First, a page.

I originally coined the term ‘physiological computing’ to describe a whole class of emerging technologies constructed around closed-loop control. These technologies collected implicit measures from the brain and body of the user, which informed a process of intelligent adaptation at the user interface.
If you survey research in this field, from mental workload monitoring to applications in affective computing, there’s an overwhelming bias towards the first part of the closed-loop – the business of designing sensors, collecting data and classifying psychological states. In contrast, you see very little on what happens at the interface once target states have been detected. The dearth of work on intelligent adaptation is a problem because signal processing protocols and machine learning algorithms are being developed in a vacuum – without any context for usage. This disconnect both neglects and negates the holistic nature of closed-loop control and the direct link between classification and adaptation. We can even generate a maxim to describe the relationship between the two:
the number of states recognised by a physiological computing system should be minimum required to support the range of adaptive options that can be delivered at the interface
This maxim minimises the number of states to enhance classification accuracy, while making an explicit link between the act of measurement at the first part of the loop with the process of adaptation that is the last link in the chain.
If this kind of stuff sounds abstract or of limited relevance to the research community, it shouldn’t. If we look at research into the classic ‘active’ BCI paradigm, there is clear continuity between state classification and corresponding actions at the interface. This continuity owes its prominence to the fact that the BCI research community is dedicated to enhancing the lives of end users and the utility of the system lies at the core of their research process. But to be fair, the link between brain activation and input control is direct and easy to conceptualise in the ‘active’ BCI paradigm. For those systems that working on an implicit basis, detection of the target state is merely the jumping off point for a complicated process of user interface design.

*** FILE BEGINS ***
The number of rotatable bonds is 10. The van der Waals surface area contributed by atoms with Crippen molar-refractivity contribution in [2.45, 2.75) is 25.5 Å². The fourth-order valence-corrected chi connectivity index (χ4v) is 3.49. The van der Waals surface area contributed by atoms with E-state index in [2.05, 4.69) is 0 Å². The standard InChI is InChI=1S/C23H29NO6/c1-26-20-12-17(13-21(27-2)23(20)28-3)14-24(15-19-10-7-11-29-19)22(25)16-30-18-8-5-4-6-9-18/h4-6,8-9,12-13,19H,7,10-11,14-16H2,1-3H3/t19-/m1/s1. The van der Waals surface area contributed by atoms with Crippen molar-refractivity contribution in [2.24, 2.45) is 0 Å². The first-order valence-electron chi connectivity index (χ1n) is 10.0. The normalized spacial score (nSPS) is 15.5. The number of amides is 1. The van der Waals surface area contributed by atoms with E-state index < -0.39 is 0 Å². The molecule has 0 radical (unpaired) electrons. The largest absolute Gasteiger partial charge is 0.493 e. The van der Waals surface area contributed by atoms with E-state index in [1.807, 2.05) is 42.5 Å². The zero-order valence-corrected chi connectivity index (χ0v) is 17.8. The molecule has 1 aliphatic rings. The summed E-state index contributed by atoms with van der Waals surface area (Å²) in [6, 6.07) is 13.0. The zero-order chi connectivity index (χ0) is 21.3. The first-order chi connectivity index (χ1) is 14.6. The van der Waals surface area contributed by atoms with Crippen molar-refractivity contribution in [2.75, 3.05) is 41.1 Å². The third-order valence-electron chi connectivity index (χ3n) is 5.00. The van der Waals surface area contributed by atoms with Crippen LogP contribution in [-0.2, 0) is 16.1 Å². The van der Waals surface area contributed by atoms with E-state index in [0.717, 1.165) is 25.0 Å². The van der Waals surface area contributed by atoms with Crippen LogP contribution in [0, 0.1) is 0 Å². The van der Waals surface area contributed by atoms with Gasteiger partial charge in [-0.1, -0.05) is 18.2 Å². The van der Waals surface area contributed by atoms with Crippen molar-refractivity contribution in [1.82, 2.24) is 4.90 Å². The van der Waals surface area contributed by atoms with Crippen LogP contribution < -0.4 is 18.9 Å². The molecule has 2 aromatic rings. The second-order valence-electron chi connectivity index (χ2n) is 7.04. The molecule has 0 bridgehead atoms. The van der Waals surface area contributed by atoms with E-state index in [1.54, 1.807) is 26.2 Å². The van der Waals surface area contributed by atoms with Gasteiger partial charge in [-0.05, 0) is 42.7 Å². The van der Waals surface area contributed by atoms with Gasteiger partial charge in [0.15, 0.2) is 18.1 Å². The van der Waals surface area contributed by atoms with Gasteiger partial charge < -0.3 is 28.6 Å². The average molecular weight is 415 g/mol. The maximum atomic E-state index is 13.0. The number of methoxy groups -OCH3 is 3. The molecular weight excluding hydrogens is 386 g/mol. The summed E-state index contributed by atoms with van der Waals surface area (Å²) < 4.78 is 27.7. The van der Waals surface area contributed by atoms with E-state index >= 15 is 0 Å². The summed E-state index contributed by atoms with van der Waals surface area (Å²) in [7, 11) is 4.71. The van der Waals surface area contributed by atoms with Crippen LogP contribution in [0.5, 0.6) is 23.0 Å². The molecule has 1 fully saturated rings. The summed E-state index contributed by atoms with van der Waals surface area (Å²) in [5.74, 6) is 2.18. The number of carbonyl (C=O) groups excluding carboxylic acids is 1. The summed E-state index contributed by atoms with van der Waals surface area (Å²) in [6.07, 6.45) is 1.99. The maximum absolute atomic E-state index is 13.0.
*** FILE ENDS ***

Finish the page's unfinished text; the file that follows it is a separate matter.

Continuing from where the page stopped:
One method for understanding adaptation within physiological computing systems is to look to natural sciences for basic concepts and definitions. According to biological science, adaptation has three distinct but related interpretations. The first refers to a dynamic process by which an entity adapts to the environment. The same word also describes the resulting state of evolutionary fitness achieved through that process. A third definition refers to characteristic of the entity that is shaped by a process of natural selection. For biologists, adaptation is simultaneously an evolving process, a temporary condition and a stable trait.
If we apply this metaphor to closed-loop technologies, we characterise the technology as an adaptive entity and the user as the environment. The technology, like a biological organism, comes equipped with a finite repertoire of adaptive possibilities, whereas the user is complex, changeable and able to encompass contradictory characteristics, just like a living ecosystem.